The lack of knowing how exactly life started does (in no way, shape or form) disprove evolution. What it does do however, is shows you are one amongst a whole little group of creationists that lack the ability of something we here in the real world call 'free thought'. As you sit here and regurgitate your plagiarized and out of context works, take some satisfaction in the fact that we don't know how life started, so however implausible, your god could have had a hand in it.

If you wish to make a new thread on Abiogenesis, I would be more than happy to come over to that and point out your plagiarisms and out of context citations, otherwise please post your "enlightening" information on why evolution is incorrect, rather than a different scientific theory/hypothesis.

Edited by camlax

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DogsHead
That may be, but I will roll over in my grave when we create somthing from nothing. Its all faith... I will not burn or flame for your faith but I am just expressing mine, along with facts that support it.

I haven't read all the way through the thread yet, but wondered if you were getting ready to roll, dark arc....

Have a look...

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Wookietim
That may be, but I will roll over in my grave when we create somthing from nothing. Its all faith... I will not burn or flame for your faith but I am just expressing mine, along with facts that support it.

Actually, you are not expressing facts that support or disprove either side - you are expressing beliefs, which your faith has turned into facts to you.

The main crux of your argument is that the big bang could not have created the universe from nothing. That is not actually what that theory says - perhaps you should take a look at it. What the basic idea behind the theory says is that all matter in the universe was already present, simply condensed into a super-dense area. Therefore the conservation of energy has not been violated....

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Fearisgood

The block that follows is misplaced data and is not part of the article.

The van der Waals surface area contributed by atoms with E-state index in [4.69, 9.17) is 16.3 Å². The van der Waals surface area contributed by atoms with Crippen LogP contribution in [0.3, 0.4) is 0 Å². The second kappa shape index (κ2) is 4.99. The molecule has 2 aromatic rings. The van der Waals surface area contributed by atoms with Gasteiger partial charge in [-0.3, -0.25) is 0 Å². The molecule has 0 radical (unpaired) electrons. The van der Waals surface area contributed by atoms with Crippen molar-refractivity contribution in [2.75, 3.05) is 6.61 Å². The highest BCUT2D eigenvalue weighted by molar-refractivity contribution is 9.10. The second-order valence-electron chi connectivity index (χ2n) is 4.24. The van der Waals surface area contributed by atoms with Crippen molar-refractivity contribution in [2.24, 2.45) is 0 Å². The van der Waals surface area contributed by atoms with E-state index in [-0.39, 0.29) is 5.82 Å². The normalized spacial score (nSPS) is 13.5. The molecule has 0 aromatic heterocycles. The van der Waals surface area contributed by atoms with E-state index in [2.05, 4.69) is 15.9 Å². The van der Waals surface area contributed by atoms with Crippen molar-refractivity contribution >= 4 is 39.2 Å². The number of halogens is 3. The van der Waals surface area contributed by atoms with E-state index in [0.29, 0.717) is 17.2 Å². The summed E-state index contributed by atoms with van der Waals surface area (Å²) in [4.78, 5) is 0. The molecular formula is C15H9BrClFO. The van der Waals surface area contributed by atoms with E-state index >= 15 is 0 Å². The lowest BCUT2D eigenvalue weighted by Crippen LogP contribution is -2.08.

Fearisgood,

I am not sure what the point of continuing this debate with you is...

You, like other creationists here at UM, want to argue evolution is wrong on the basis of abiogenesis. Much akin to me arguing why Wave-Particle duality is wrong, based on the lack of finding the graviton.

Well, since the title of this thread is "Evolution:", and you know evolution covers a wide variety of possibilities and Biological evolution (Modern Evolutionary synthesis) is not the only topic covered by "Evolution:".

Read:

Dobzhansky, Theodosius (1967), “Changing Man,” Science, 155:409, January 27

An evolutionist need not be a Pangloss of a Pollyanna; he may recognize that the absurd is widespread. Evolution is not predestined to promote always the good and the beautiful. Nevertheless, evolution is a process which has produced life from non-life, which has brought forth man from an animal, and which may conceivably continue doing remarkable things in the future. In giving rise to man, the evolutionary process has, apparently for the first and only time in the history of the Cosmos, become conscious of itself. This opens at least a possibility that evolution may some day be directed by man, and that the prevalence of the absurd may be cut down.

Evolution comprises all the stages of development of the universe: the cosmic, biological, and human or cultural developments.

Attempts to restrict the concept of evolution to biology are gratuitous. Life is a product of the evolution of inorganic matter, and man is a product of the evolution of life (1967, 155:409).

Emphasis mine.

Attempts to restrict the concept of evolution to biology are gratuitous.

Let me replay it for you.

You think you are disproving evolution by arguing that we don't know how life started....

Actually, im only trying to show that the belief that many atheists hold that life just happened to start in primordial ooze is not exactly faith-free... Nothing wrong with having a bit of faith i say :lol:

If you cannot see why that is wrong and logical fallacy then you are beyond help, and probably the ability to critically think as well.

If we dont know how it happened, AND our knowledge tells us (although incomplete) that abiogenesis reactions favoring life seems, well rare, have some faith i say ;) .

The lack of knowing how exactly life started does (in no way, shape or form) disprove evolution.